Measuring fast gene dynamics in single cells with time-lapse luminescence microscopy.
Bottom Line: The photon flux per luciferase is significantly lower than that for fluorescent proteins.Fluorescence of an optimized reporter (Venus) lagged luminescence by 15-20 min, which is consistent with its known rate of chromophore maturation in yeast.Our work demonstrates that luciferases are better than fluorescent proteins at faithfully tracking the underlying gene expression.
Affiliation: Institute for Genome Sciences and Policy, Duke University, Durham, NC 27710 Duke Center for Systems Biology, Duke University, Durham, NC 27710 Department of Biology, Duke University, Durham, NC 27710.Show MeSH
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Mentions: We first designed and constructed green (GrLuc), yellow (YeLuc), and red (RdLuc) luciferase derived from beetles (Viviani et al., 1999a, b; Fujii et al., 2007). We fused an N-terminal nuclear-localization signal (NLS) to concentrate these luciferases into a smaller volume and spread the light signal across fewer pixels (Figure 1A). For comparison, we also tested commercial beetle luciferases (CBG99, CBR, FLuc) and a new marine luciferase (NLuc; Hall et al., 2012) from Promega (Madison, WI; Figure 1B). Each luciferase reporter was regulated by a methionine-repressible promoter (MET17) and integrated into the yeast genome either in single copy or multiple copies; see Materials and Methods. We measured the emission spectrum of our designed luciferases to confirm that they were consistent with their expected color; see Supplemental Figure S1.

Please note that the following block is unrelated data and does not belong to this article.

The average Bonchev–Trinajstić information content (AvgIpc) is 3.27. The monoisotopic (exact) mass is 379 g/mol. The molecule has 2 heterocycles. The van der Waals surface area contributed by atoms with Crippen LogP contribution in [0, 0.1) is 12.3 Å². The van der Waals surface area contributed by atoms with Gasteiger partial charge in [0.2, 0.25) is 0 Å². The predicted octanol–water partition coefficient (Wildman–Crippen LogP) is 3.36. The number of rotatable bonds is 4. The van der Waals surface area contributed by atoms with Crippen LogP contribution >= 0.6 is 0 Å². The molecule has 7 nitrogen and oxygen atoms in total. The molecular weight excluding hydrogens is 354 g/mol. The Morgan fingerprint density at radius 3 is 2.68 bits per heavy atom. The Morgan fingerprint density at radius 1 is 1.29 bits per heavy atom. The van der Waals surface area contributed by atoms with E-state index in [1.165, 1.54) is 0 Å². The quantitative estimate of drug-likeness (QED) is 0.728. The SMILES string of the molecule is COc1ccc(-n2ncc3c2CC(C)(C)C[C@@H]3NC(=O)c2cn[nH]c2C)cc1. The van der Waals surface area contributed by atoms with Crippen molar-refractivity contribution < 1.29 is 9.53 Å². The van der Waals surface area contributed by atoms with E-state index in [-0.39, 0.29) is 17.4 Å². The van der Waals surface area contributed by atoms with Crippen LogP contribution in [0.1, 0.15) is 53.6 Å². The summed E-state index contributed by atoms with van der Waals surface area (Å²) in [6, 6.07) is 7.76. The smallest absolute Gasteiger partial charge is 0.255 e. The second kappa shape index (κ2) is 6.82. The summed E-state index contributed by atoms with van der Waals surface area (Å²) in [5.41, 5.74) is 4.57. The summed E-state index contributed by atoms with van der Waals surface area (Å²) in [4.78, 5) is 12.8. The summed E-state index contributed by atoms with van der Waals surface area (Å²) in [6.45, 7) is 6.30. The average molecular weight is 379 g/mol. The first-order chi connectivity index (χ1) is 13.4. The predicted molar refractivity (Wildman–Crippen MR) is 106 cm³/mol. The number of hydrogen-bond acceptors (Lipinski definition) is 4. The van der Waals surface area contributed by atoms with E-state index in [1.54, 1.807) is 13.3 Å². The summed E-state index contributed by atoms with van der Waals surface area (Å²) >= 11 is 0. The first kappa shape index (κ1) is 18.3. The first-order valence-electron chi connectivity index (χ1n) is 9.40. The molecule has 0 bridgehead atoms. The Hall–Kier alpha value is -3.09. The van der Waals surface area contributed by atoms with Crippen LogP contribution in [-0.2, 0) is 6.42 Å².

Affiliation: Institute for Genome Sciences and Policy, Duke University, Durham, NC 27710 Duke Center for Systems Biology, Duke University, Durham, NC 27710 Department of Biology, Duke University, Durham, NC 27710.